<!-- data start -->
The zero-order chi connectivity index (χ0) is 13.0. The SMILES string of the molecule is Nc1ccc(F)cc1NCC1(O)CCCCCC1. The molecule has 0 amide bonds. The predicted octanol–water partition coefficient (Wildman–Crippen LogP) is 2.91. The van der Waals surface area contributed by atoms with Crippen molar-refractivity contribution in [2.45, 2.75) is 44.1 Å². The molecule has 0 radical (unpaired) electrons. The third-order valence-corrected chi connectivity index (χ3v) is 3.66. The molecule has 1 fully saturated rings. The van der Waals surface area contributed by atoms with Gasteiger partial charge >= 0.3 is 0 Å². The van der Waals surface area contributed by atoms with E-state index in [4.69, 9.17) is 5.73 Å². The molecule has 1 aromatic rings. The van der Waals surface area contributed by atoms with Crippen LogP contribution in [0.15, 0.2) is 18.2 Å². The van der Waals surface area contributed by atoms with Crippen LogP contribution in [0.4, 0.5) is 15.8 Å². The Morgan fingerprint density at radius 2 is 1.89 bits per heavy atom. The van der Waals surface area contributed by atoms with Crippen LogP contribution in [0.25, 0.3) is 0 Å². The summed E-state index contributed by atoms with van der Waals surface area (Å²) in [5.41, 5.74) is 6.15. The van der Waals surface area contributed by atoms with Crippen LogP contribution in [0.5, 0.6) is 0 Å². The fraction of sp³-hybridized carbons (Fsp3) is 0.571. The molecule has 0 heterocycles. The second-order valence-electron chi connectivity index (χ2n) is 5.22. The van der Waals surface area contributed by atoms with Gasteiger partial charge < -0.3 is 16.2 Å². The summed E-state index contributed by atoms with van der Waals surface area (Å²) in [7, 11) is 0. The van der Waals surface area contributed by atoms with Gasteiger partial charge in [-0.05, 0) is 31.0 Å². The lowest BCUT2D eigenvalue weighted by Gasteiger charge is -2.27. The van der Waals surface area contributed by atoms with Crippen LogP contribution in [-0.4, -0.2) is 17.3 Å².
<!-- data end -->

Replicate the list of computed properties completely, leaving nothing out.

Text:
The zero-order chi connectivity index (χ0) is 13.0. The SMILES string of the molecule is Nc1ccc(F)cc1NCC1(O)CCCCCC1. The molecule has 0 amide bonds. The predicted octanol–water partition coefficient (Wildman–Crippen LogP) is 2.91. The van der Waals surface area contributed by atoms with Crippen molar-refractivity contribution in [2.45, 2.75) is 44.1 Å². The molecule has 0 radical (unpaired) electrons. The third-order valence-corrected chi connectivity index (χ3v) is 3.66. The molecule has 1 fully saturated rings. The van der Waals surface area contributed by atoms with Gasteiger partial charge >= 0.3 is 0 Å². The van der Waals surface area contributed by atoms with E-state index in [4.69, 9.17) is 5.73 Å². The molecule has 1 aromatic rings. The van der Waals surface area contributed by atoms with Crippen LogP contribution in [0.15, 0.2) is 18.2 Å². The van der Waals surface area contributed by atoms with Crippen LogP contribution in [0.4, 0.5) is 15.8 Å². The Morgan fingerprint density at radius 2 is 1.89 bits per heavy atom. The van der Waals surface area contributed by atoms with Crippen LogP contribution in [0.25, 0.3) is 0 Å². The summed E-state index contributed by atoms with van der Waals surface area (Å²) in [5.41, 5.74) is 6.15. The van der Waals surface area contributed by atoms with Crippen LogP contribution in [0.5, 0.6) is 0 Å². The fraction of sp³-hybridized carbons (Fsp3) is 0.571. The molecule has 0 heterocycles. The second-order valence-electron chi connectivity index (χ2n) is 5.22. The van der Waals surface area contributed by atoms with Gasteiger partial charge < -0.3 is 16.2 Å². The summed E-state index contributed by atoms with van der Waals surface area (Å²) in [7, 11) is 0. The van der Waals surface area contributed by atoms with Gasteiger partial charge in [-0.05, 0) is 31.0 Å². The lowest BCUT2D eigenvalue weighted by Gasteiger charge is -2.27. The van der Waals surface area contributed by atoms with Crippen LogP contribution in [-0.4, -0.2) is 17.3 Å².